Researchers discussed several rheumatoid arthritis (RA) topics during the European League Against Rheumatism Annual European (EULAR) Congress, which took place last June in Rome, Italy. The editor of Healio/Rheumatology overviewed various topics including the use of biosimilars, symptoms of fatigue, and the efficacy of monoclonal therapies.
Biosimilars are drugs identical to biological reference products that have previously been licensed by the United States Food and Drug Administration (FDA) to treat several diseases. Biologics have a complex structure and are obtained from living sources, including humans, animals and microorganisms. Their production involves several details protected by the intellectual property of the company that develops the initial drug. After the expiration date for the drug patent, other companies may produce biosimilars whose licensing by the FDA is less expensive and faster.
During the meeting, researchers showed data that patients with RA and ankylosing spondylitis (AS) responded similarly to Remicade (infliximab, Janssen) and to the Remicade biosimilar, Remsima (CT-P13, Celltrion). Likewise, in a study that followed patients during 11 months, the effectiveness of Remicade (infliximab, Janssen) was comparable to infliximab’s biosimilar, Inflectra (Hospira).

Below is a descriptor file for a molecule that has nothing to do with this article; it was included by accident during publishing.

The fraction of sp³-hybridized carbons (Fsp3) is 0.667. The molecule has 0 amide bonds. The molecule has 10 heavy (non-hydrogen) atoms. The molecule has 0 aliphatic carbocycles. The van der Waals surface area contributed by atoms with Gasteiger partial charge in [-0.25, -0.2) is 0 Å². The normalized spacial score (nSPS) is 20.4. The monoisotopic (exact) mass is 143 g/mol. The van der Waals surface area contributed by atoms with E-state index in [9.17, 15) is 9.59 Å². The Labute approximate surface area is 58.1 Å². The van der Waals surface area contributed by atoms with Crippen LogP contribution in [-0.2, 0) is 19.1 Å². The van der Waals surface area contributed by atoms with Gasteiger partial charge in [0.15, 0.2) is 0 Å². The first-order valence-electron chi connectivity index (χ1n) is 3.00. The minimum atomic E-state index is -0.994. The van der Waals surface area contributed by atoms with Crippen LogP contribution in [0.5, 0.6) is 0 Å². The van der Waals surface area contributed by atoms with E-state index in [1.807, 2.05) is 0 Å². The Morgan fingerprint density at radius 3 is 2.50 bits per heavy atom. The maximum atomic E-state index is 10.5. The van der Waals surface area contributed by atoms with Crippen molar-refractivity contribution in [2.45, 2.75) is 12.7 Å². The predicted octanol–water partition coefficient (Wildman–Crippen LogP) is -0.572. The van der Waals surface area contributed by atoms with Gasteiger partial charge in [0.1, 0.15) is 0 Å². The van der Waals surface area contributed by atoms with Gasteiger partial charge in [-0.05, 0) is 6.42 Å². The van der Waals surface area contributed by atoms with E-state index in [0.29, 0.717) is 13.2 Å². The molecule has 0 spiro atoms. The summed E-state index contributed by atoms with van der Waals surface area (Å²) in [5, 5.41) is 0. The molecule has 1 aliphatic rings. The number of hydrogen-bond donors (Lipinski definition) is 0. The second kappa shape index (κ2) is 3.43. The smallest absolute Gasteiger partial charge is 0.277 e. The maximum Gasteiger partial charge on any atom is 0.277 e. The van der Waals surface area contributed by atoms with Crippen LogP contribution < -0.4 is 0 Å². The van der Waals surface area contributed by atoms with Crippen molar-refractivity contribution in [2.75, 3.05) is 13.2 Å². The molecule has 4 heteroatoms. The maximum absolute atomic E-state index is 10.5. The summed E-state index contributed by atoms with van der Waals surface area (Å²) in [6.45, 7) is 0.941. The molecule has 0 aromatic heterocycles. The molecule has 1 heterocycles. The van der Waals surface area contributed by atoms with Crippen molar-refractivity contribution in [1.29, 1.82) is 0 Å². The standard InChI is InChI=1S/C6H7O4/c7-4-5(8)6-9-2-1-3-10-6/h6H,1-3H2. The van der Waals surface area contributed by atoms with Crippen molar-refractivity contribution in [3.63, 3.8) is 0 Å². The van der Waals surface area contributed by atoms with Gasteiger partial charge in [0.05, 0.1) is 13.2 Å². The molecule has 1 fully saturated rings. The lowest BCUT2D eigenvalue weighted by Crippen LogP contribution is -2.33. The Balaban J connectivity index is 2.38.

Another study led by Elizabeth Arkema, demonstrated that treatment with non-biologic disease-modifying anti-rheumatic drugs increased by three-times the risk of a serious infection in RA patients compared to the general population. Furthermore, fatigue symptoms in these patients were predictive of the need for rescue medications, particularly in those who were treated with sarilumab, compared with placebo. Importantly, many patients who received sarilumab in addition to methotrexate reported a better health-related quality of life such as bodily pain, vitality and fatigue in comparison to patients who received placebo and methotrexate.
During the meeting, it was also reported that acthar Gel, a preparation of the adrenocorticotropic hormone, may be effective in patients with RA who failed to respond to prior treatment with biological agents. Finally, researchers showed results from a phase 3 trial which showed that monotherapy with the biologic Xeljanz (tofacitinib, Pfizer) may improve symptoms of RA when compared to methotrexate monotherapy.
Overall, these different results presented by researchers and clinicians and discussed during the EULAR meeting may improve future RA treatment.